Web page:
Everyone's inbox is crammed with messages. This makes it all the more important that your company's emails stand out from the clutter. One way to accomplish this is by writing great email subject lines. But what makes a subject line great?
- It is engaging and creative, improving the chances that subscribers will take action.
- It tells subscribers exactly what the email is about so they're not disappointed or surprised when they open it.
That sounds fairly simple. The hard part, of course, is actually writing a short subject line that achieves those two things. To help inspire you, here are six of the best email subject lines, along with explanations of just what makes them so effective.
1. "Small gifts have a big impact!"
This subject line from the San Francisco Film Society perfectly captures everything they want to achieve in their fundraiser email. In six words they tell subscribers:
- They're raising money
- This money is important to the operation of their organization
- Any size donation is wonderful and appreciated (this is key since readers without deep pockets may feel like a donation email isn't really meant for them)
It's not even necessary to open the email to decide whether you're interested in it or not.
2. "Thanks for being you. We got you a gift!"
Photojojo's subject is a little longer, but is just as successful at conveying what their email is about. They appreciate their customers and want to show that appreciation with a gift. What was the gift? It's $10 off any order over $25. Photojojo took a regular old coupon and made it engaging, fun, and even flattering to their customers. That's what makes this one the best email subject lines we've seen.
3. "Only the Best for Your Bridesmaids "
This email from Brit & Co is targeted to their bridal customers and subscribers. But you already knew that, because the subject line makes the targeting clear, using language that would be interesting only to someone who was soon to be married. Who wouldn't want the best for their Bridesmaids? Especially if those Bridesmaids are helping to pay for all those wonderful things.
4. "Cats. Comets. Laughs. Seconds. How do you measure the passing of time?"
The Exploratorium is a museum dedicated to the joy of scientific exploration — something you could probably tell just from seeing this great subject line. They took a concept that is already inherently interesting to science nerds — time — and made it that much better by opening with other words that almost everyone on the internet likes: cats, comets and laughs. How can you measure time with cats? Open the email to find out.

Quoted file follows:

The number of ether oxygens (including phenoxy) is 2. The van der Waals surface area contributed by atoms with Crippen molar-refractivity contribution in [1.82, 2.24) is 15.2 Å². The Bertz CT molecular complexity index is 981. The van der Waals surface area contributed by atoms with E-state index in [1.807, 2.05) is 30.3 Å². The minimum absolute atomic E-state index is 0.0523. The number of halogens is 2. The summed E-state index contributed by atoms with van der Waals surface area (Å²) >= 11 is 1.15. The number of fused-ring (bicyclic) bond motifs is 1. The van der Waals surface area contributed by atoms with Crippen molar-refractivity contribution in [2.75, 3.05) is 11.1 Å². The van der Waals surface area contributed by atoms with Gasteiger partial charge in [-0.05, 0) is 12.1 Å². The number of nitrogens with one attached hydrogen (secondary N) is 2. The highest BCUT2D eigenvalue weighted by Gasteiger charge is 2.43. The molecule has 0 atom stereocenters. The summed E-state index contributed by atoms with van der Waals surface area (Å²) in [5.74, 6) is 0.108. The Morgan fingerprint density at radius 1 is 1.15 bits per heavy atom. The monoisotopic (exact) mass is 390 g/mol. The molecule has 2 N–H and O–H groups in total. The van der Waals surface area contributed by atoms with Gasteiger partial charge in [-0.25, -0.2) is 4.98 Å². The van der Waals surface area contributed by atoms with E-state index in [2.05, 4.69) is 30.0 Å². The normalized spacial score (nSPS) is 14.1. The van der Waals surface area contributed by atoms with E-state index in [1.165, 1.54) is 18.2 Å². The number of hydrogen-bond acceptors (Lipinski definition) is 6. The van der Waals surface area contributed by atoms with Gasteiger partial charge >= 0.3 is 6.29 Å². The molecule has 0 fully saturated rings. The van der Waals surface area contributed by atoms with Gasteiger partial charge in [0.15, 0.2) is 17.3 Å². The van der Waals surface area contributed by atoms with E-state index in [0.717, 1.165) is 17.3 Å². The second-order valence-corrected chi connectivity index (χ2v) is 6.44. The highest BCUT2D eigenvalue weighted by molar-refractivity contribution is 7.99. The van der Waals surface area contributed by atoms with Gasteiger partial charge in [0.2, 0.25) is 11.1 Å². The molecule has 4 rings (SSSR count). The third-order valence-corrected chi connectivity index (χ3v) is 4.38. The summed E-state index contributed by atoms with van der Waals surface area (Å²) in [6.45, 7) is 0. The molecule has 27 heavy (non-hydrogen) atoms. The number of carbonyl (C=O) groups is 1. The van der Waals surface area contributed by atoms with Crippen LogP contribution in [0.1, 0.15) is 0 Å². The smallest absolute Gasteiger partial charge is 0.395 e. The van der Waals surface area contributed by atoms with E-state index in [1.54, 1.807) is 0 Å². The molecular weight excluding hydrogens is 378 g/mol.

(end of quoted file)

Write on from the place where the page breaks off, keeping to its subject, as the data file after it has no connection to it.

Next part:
5. "Netflix shows announce dates | Top shopping cities | Sin City's best eats
This subject line is more straightforward than the others above, but that doesn't make it ineffective. Time Out sends a weekly newsletter linking to many of its most popular articles from that week. It would be difficult to sum that newsletter up in a single subject, so they don't bother, instead they use several short headlines to reference the email's content. This is smart. Since their publication and email covers so many topics, it would be limiting to reference just one of those things. Readers interested in the best restaurants in Las Vegas may be different from those who want to hear more about upcoming seasons of Netflix shows.
6. "Why should daylight get all the savings? | Three-Day Subscription Sale"
The San Francisco Chronicle newspaper takes this approach as well, opting for two subject lines instead of just one. This strategy probably ended at least one argument in their marketing department: “We should be creative!" “No, we should be direct!" “Why not both?" Indeed, why not both? It certainly doesn't hurt to say something a little creative to get someone's attention and then follow that up with exactly what the email is about.
Ready to implement these simple email subject line strategies to drive more traffic and business to your website? Weebly Promote gives you all the tools you need to get started with email marketing today.